This may be due to large Se impurity phases. When the literature is considered the single band model has predicted an optimum nH, but the Ag rich compositions has nH values far above the optimum value.  And, with the increase in Se atoms it is reduced to half the value but could not reach the optimum value.  In the right-hand plot of Figure 7 it shows the values observed in different studies used to find the optimum value.  However, the lowest found is also larger than the optimum value [7].

Using the recently developed measurement system the temperature dependence of ZT was measured.  It was shown that at room temperature Ag2Se has peak ZT value, but for x=0.08 shows the peak value at 401K which is just below the phase transition [7]. This may be due to the scattering of extra Se carriers [7].  Since the electron concentrations in x=0.06, 0.08 are close in value, this means the defect concentrations are also very close.  However, x=0.08 has more impurity concentration leading to more scattering.  This carrier scattering also effects the thermopower and the temperature at which its peak values are obtained [7].

The first order phase transitions occur easily once the thermal vibrations overcome the energy barrier between the high and low temperature phases [7].  Therefore, it can be summarized that by the addition of excessive Se content the carrier concentration values decrease towards the optimum value.  This then leads to the high power factor and ZT with the peak value close to 1 at 401K. Se impurity phases can shift the temperature realizing the maximum value of ZT to high temperature [7].

The information known on these materials can be applied towards applications such as wearable thermoelectric generators.  Even further, their material properties must be optimized so that they can improve efficiency of the devices created.

There have been previously performed experiments that support the verifiability of the article “Bendable thermoelectric generators composed of p-type and n-type silver chalcogenide nanoparticle thin films” [4].  Another group of researchers has produced a successful and wearable thermoelectric generator; they wrote a paper called “A wearable thermoelectric generator fabricated on a glass fabric” [3].  Like the first paper, these researchers realized that they had to overcome the tradeoff between the need for high power output density and the requirement of flexibility.  For a material to be more flexible, it generally is more difficult to produce the high power output.  However, in this paper, they have managed to surpass that tradeoff and produce a thermoelectric generator with both flexibility and a high power output, as was required [3].  Their end goal was to create a flexible and powerful thermoelectric power generator that would convert body heat into electrical energy.  Ideally, this could be used for mobile electronic systems that are self-powered, such as medical sensors or smart watches.  If this process were scaled up, it could be applied in much larger ways, such as hybrid energy harvesting systems like flexible solar cells and piezoelectric devices [3].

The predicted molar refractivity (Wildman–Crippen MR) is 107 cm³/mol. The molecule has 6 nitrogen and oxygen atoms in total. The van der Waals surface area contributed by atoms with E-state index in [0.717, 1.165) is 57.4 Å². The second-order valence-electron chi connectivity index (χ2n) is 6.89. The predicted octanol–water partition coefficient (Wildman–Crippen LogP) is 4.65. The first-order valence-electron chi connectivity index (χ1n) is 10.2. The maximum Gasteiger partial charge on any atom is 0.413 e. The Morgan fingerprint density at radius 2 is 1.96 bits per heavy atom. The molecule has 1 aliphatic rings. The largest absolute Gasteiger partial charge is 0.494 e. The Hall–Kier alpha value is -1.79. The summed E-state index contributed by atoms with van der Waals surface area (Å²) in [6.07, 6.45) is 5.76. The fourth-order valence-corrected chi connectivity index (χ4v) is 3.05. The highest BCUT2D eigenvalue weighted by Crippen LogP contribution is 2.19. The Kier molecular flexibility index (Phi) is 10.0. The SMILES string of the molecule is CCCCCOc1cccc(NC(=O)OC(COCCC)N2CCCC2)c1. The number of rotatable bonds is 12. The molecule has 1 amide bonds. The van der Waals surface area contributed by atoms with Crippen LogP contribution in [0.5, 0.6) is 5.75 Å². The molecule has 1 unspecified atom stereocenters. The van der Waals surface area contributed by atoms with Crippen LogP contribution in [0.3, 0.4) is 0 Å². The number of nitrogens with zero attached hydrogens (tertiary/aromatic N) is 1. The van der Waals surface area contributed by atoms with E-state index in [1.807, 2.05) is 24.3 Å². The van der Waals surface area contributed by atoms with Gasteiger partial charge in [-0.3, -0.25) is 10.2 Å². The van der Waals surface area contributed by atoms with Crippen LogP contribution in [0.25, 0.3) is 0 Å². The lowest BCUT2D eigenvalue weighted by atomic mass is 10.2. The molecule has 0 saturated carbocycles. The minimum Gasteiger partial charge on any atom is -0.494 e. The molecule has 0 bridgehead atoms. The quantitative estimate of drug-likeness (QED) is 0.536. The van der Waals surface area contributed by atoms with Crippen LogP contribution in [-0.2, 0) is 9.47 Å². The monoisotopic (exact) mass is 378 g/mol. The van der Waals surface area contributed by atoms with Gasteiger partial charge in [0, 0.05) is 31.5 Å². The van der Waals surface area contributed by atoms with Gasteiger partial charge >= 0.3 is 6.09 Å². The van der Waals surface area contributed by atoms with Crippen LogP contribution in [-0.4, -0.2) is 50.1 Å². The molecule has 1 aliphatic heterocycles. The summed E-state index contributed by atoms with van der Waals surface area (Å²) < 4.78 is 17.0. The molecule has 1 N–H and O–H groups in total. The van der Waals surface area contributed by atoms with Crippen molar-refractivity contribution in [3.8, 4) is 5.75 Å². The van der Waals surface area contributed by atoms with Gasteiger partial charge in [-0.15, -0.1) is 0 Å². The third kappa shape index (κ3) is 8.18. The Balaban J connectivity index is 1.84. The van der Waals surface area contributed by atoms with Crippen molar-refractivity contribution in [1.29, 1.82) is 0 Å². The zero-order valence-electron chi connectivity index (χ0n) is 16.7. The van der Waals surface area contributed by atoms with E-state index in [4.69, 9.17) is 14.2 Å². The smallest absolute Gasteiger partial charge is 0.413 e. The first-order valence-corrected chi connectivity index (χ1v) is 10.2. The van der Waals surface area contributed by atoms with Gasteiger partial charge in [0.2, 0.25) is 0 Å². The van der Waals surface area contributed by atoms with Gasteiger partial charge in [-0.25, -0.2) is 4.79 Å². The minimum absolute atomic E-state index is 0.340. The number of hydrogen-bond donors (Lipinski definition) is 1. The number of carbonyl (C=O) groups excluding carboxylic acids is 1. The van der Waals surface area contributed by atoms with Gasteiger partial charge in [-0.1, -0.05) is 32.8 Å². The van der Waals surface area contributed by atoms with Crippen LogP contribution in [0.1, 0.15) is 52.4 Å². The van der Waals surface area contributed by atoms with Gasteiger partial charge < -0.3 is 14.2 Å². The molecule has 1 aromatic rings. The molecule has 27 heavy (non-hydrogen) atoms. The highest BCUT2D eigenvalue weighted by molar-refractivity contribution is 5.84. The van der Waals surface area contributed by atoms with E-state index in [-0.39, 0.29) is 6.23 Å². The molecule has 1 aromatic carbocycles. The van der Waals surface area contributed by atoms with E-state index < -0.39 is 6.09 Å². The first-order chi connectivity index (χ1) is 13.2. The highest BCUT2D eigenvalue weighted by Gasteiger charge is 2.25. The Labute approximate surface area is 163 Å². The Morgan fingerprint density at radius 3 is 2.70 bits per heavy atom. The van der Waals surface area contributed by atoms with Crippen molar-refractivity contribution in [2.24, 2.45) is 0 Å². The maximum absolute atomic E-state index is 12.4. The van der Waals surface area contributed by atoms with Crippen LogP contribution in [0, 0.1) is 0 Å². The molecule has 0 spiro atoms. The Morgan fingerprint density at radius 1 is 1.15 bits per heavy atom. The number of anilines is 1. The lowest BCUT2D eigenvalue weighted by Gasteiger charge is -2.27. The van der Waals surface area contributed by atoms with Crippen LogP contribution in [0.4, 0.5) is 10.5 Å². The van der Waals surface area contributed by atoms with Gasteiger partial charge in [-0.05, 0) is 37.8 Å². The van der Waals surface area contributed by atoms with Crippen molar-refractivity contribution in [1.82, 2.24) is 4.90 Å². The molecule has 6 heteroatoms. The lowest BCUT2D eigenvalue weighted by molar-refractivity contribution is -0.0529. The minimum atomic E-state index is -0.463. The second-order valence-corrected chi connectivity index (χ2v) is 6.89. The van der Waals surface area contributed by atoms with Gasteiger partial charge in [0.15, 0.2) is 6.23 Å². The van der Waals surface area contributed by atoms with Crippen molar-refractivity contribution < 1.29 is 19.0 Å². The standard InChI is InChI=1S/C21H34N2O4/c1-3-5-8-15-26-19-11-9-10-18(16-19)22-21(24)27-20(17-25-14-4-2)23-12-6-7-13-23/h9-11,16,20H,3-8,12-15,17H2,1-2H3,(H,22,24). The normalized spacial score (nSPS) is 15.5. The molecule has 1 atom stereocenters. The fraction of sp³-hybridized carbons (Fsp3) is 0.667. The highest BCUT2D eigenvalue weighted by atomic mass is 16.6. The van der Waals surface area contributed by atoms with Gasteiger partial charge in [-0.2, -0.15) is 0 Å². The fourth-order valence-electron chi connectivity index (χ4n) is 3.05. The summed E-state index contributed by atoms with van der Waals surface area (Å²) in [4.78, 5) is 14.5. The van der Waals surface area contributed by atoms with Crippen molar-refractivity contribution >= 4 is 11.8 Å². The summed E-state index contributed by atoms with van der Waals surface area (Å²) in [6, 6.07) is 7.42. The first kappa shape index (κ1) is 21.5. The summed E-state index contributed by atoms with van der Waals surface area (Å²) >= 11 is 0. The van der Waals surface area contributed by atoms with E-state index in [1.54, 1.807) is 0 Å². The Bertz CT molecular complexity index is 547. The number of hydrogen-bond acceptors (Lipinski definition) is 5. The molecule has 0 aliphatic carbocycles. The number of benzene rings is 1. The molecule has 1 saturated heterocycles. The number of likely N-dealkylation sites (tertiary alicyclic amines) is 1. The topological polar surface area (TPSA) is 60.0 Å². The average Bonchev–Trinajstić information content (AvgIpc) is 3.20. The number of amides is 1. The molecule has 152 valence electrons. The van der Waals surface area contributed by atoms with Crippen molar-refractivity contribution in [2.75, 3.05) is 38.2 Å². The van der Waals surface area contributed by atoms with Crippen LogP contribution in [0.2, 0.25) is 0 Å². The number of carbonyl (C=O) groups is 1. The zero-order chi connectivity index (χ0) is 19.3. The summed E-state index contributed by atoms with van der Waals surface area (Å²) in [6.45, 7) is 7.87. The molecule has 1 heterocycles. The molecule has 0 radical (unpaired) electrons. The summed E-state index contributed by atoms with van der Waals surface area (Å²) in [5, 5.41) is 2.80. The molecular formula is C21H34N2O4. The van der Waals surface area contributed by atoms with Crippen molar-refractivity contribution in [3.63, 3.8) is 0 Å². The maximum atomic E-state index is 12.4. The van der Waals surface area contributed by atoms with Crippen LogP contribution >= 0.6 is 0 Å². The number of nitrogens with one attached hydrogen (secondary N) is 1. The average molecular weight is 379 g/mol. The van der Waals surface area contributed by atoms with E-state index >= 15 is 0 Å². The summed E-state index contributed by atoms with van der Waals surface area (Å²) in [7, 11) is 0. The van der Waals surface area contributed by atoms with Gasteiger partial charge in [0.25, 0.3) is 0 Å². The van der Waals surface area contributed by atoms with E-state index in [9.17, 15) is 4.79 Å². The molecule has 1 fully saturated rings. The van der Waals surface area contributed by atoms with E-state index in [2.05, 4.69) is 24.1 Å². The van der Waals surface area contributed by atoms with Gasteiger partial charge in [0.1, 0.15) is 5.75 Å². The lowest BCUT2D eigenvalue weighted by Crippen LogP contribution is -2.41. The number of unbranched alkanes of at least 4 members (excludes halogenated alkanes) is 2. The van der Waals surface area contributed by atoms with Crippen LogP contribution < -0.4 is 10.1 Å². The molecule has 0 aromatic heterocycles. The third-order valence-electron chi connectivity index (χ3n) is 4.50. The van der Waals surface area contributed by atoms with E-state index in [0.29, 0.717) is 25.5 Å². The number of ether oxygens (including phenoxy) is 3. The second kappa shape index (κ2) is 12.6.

To build this device, the glass fabric-based substrate was utilized.  The use of these techniques results in a self-sustaining structure that does not require top and bottom substrates – this allows for further flexibility and minimal thickness [3].  With an allowable bending radius of 20 mm, after performing bending tests within that range, there was no change in performance for 120 cycles [3].  This is important because to be called flexible, for these purposes that was defined as the ability to withstand repeated tensile and compressive strains.  Not only does the substrate need to be flexible so that it may be worn, but it must also have a high thermal tolerance so that it may be able to endure the extreme conditions it must undergo during the fabrication process.  It is also important that the thermal energy loss is minimized; this is crucial to improve energy efficiency while the thermoelectric generator is operating on the heat source [3].  Most commercially used substrates, such as Silicon, Al2O3, or a polymer film, result in large thermal loss that limits energy conversion efficiency.  The energy loss is larger in certain types of materials such as thin films, super lattices, nanowires, or quantum dots because the thickness of the substrate determines the output performance [3].